Effects of a temperature rise on Atlantic salmon, Salmo salar, melatonin and thyroid hormones during smoltification

TitleEffects of a temperature rise on Atlantic salmon, Salmo salar, melatonin and thyroid hormones during smoltification
Publication TypeJournal Article
Year of Publication2020
AuthorsNisembaum, LGabriela, Martin, P, Fuentès, M, Besseau, L, Magnanou, E, McCormick, SD, Falcon, J
JournalJournal of Comparative Physiology B
Date Published09/2020
Type of ArticleACL
KeywordsAtlantic salmon, melatonin, smoltification, Temperature, thyroid hormones

Smoltification prepares juvenile Atlantic salmon (Salmo salar) for downstream migration. Dramatic changes characterize this crucial event in the fish life cycle, including gills’ Na+/K+-ATPase activity (NKA) and plasma hormonal levels. The triggering of smoltification relies on photoperiod and is modulated by temperature. Both provide reliable information, to which fish adapted for thousands of years, that allows deciphering daily and calendar time. Here we studied the impact of different photoperiod (natural, sustained winter solstice) and temperature (natural, ~ +4°C) combinations, on gills’ NKA, plasma free triiodothyronine (T3), thyroxine (T4) and melatonin (MEL; the time-keeping hormone), throughout smoltification. We also studied the impact of temperature history on pineal gland MEL production in vitro. The spring increase in gills’ NKA was less pronounced in smolts kept under sustained winter photoperiod and/or elevated temperature. Plasma thyroid hormones levels displayed day-night variations, which were affected by elevated temperature, either independently from photoperiod (decrease in T3 levels) or under natural photoperiod exclusively (increase in T4 nocturnal levels). Nocturnal MEL secretion was potentiated by the elevated temperature, which also altered MEL profile under sustained winter photoperiod. Temperature also affected pineal MEL production in vitro, a response that depended on previous environmental acclimation of the organ. The results support the view that the salmon pineal is a photoperiod and temperature sensor, highlight the complexity of the interaction of these environmental factors on S. salar endocrine system, and suggest that climate change might compromise salmon’s time “deciphering” and processes such as smoltification, downstream migration and seawater residence.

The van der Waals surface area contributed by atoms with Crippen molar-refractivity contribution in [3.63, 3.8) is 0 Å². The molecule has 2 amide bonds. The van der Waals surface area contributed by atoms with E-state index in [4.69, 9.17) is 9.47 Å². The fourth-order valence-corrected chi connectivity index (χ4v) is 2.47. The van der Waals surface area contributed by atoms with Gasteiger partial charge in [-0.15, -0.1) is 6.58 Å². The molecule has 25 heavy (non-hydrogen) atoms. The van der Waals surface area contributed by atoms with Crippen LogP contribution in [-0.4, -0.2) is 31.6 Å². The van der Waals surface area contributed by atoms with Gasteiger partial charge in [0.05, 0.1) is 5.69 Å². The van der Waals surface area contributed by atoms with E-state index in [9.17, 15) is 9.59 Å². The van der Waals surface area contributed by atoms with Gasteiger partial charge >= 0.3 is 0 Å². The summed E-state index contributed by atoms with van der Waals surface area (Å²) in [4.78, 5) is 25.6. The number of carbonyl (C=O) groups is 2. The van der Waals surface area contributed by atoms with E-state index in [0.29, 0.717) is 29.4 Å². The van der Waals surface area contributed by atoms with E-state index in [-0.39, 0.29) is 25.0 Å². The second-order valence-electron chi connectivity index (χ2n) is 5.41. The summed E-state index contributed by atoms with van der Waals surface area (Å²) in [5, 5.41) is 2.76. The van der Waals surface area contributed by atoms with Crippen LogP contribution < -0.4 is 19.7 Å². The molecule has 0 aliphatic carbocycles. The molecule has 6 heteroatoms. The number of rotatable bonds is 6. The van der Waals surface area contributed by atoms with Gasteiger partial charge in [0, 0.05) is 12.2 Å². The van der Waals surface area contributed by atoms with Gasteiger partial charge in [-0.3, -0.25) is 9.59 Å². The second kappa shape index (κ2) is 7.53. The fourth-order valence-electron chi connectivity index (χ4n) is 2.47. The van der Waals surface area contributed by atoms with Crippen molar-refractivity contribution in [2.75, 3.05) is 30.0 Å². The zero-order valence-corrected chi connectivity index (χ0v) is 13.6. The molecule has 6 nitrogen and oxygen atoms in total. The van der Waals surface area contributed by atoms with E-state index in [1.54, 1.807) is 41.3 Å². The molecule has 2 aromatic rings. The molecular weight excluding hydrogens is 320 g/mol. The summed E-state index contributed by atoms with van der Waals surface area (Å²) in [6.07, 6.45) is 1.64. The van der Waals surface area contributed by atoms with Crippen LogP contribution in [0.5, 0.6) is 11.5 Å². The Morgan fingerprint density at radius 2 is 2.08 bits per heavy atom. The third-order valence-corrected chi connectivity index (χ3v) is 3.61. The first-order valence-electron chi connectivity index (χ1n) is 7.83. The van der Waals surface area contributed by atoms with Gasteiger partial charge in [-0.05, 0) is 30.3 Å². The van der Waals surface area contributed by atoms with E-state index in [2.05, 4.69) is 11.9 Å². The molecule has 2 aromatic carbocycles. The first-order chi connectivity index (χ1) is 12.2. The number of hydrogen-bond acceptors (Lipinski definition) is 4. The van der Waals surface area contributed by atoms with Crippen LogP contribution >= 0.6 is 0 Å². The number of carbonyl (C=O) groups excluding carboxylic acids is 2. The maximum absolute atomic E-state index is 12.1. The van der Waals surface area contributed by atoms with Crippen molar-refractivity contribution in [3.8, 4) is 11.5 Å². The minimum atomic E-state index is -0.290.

Catégorie HCERES
ACL - Peer-reviewed articles
Publication coopération et recherche SUD